On today’s episode of Hello Cindy! host Cindy Allen (@thecindygram), Editor in Chief of Interior Design, caught up with Gisue Hariri, Hall of Fame inductee and one of the founding sisters of New York-based Hariri & Hariri Architecture. Speaking of New York City, where Hariri joined in from, Allen reminded viewers to tune in on Facebook Live this upcoming Monday – May 18 – for our virtual NYCxDesign awards.
“I live like a monk now because I don’t go anywhere and I meditate all the time,” Hariri joked about her new lifestyle under quarantine. “I don’t know if I like this Zoom thing so much,” Hariri says, although she’s been connected with her family the whole time. Over video chat, they’ve celebrated everything from birthdays to the Iranian New Year. Anyone who knows one Hariri knows the other, and the time Gisue is spending apart from Mojgan has been difficult for them both.
“When you don’t foresee what’s going to happen… it was really nerve wracking,” Hariri admitted. As a person who runs an office and cares about the professional and personal well-being of everyone on her team, the first weeks of this pandemic were an anxious time for Hariri. In her 40 years in New York City, she has never seen it this quiet and empty. But when everyone starts clapping in support of frontline workers, the city comes alive and becomes “very beautiful,” she adds.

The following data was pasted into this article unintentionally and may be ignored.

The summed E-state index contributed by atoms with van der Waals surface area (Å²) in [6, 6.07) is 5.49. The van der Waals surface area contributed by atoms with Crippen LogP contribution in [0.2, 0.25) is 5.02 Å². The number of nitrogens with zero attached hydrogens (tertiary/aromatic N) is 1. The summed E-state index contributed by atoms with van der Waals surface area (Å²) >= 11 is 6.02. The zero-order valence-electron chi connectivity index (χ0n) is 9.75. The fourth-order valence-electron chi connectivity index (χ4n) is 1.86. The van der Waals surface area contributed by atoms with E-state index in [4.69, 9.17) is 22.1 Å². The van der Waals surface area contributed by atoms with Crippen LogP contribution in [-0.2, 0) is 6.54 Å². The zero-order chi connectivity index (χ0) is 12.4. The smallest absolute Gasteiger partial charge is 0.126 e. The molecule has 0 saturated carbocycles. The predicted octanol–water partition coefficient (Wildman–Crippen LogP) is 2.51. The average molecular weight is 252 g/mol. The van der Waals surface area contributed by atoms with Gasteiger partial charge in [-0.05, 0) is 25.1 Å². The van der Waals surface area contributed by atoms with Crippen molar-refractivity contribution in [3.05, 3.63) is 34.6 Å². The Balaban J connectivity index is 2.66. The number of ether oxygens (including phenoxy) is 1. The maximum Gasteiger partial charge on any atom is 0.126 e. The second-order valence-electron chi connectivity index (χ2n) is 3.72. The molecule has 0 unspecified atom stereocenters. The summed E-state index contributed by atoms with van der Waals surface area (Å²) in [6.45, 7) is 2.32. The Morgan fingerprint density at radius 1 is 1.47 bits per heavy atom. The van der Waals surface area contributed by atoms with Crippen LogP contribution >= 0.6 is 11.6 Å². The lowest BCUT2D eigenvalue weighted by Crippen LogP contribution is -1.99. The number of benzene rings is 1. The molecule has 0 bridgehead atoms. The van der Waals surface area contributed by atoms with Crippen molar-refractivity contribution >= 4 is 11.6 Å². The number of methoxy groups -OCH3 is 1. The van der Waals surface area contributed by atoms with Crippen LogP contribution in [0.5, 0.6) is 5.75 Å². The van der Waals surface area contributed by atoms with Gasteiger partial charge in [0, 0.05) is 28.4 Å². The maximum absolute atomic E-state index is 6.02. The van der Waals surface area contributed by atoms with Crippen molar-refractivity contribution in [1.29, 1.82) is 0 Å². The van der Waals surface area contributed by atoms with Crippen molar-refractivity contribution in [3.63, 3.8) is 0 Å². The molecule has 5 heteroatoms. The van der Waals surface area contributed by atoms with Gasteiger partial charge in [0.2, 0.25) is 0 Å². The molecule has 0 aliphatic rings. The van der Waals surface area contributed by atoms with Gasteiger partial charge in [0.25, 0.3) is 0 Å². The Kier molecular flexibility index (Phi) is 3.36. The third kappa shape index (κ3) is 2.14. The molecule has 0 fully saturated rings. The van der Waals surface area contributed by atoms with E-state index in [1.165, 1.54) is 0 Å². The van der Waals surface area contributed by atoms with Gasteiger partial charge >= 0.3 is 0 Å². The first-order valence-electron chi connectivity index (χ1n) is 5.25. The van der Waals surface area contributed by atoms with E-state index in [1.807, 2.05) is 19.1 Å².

“And 40 years later, we’re still here,” Hariri said, pointing out that her business has withstood multiple recessions and tragedies such as 9/11. “I’ve been lean and mean,” she said. That mindset has won Hariri & Hariri many global prizes. One example, which Allen showed on screen, was a home in Salzburg, Austria that is part of the Jewels of Salzburg project. “It integrates public and private with landscape pieces,” Hariri noted about her realized dream of a “nature architecture” project. When the client told Hariri that her design changed the way she lived, Hariri knew her mission was complete.
Hariri’s latest project, and one she is especially passionate about, is a sustainable and portable tent. Hariri describes the project as “architecture that’s somewhere between a car and an airplane because it collapses and erects itself up.” Of course, design is often a solution to a problem. This design is one Hariri wants distributed globally so that the millions of people worldwide, who are homeless and live in environments prone to natural disasters, can have access to shelter. The lifetime of the tents distributed by the U.N., for example, does not measure up to Hariri’s design and she is working hard to get her version in their hands.
During this time of slowing down and staying home, Hariri has had major revelations about what “this life is all about,” she says. The secret? It’s all about love and kindness, stopping the harm that’s been done to our planet and ourselves, and making things that remain for the generations to come. “Hopefully, this time will make us realize how much we love each other,” Hariri adds, anticipating the moment when the two women can share a non-virtual hug.
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